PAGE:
Antagonism of phencyclidine-induced deficits in prepulse inhibition by the putative atypical antipsychotic olanzapine
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Prepulse inhibition (PPI) of the startle reflex provides an operational measure of sensorimotor gating. Deficits in PPI are observed in schizophrenia patients and can be modelled in animals by administration of noncompetitive NMDA antagonists such as phencyclidine (PCP) or dizocilpine (MK-801). Previous studies indicate that the atypical antipsychotic clozapine restores PPI in PCP-treated animals while the typical antipsychotic haloperidol does not. Olanzapine (LY170053) is a novel putative atypical antipsychotic that shares many pharmacological and behavioral properties with clozapine. The present study assessed the ability of olanzapine (0, 1.25, 2.5, 5.0 or 10.0 mg/kg) to antagonize deficits in PPI produced by PCP (1.5 mg/kg) and dizocilpine (0.1 mg/kg). At the two highest doses, olanzapine significantly increased PPI in PCP- and dizocilpine-treated animals without affecting PPI or baseline startle reactivity by itself. These results support the notion that olanzapine is functionally similar to clozapine and may have utility as an atypical antipsychotic agent.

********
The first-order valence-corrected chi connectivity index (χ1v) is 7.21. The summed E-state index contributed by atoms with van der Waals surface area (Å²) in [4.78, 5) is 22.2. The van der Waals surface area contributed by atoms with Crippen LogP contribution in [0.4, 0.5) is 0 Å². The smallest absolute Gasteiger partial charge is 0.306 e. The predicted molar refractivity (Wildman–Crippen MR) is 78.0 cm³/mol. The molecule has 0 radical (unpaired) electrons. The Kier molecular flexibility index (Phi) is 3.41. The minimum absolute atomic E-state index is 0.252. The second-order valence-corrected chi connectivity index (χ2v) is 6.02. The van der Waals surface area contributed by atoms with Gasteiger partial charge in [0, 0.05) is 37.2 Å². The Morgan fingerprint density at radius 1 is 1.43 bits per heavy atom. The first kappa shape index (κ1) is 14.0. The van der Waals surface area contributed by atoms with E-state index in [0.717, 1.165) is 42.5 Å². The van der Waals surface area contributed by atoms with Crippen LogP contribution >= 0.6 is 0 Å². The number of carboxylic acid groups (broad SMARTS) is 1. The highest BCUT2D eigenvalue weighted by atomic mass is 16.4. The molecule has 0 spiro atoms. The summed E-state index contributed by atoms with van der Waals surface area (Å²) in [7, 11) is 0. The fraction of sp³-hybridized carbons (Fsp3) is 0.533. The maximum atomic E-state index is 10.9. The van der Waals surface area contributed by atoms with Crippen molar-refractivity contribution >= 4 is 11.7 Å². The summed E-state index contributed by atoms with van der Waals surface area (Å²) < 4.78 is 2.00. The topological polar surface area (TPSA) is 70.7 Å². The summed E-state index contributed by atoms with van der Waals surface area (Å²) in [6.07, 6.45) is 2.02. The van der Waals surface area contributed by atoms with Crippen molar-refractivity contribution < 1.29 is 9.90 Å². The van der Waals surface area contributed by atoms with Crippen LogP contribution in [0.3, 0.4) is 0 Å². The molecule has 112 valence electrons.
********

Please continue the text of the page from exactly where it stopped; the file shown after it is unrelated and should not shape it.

Key wordsSchizophrenia Clozapine Startle Sensorimotor gating NMDA Dizocilpine
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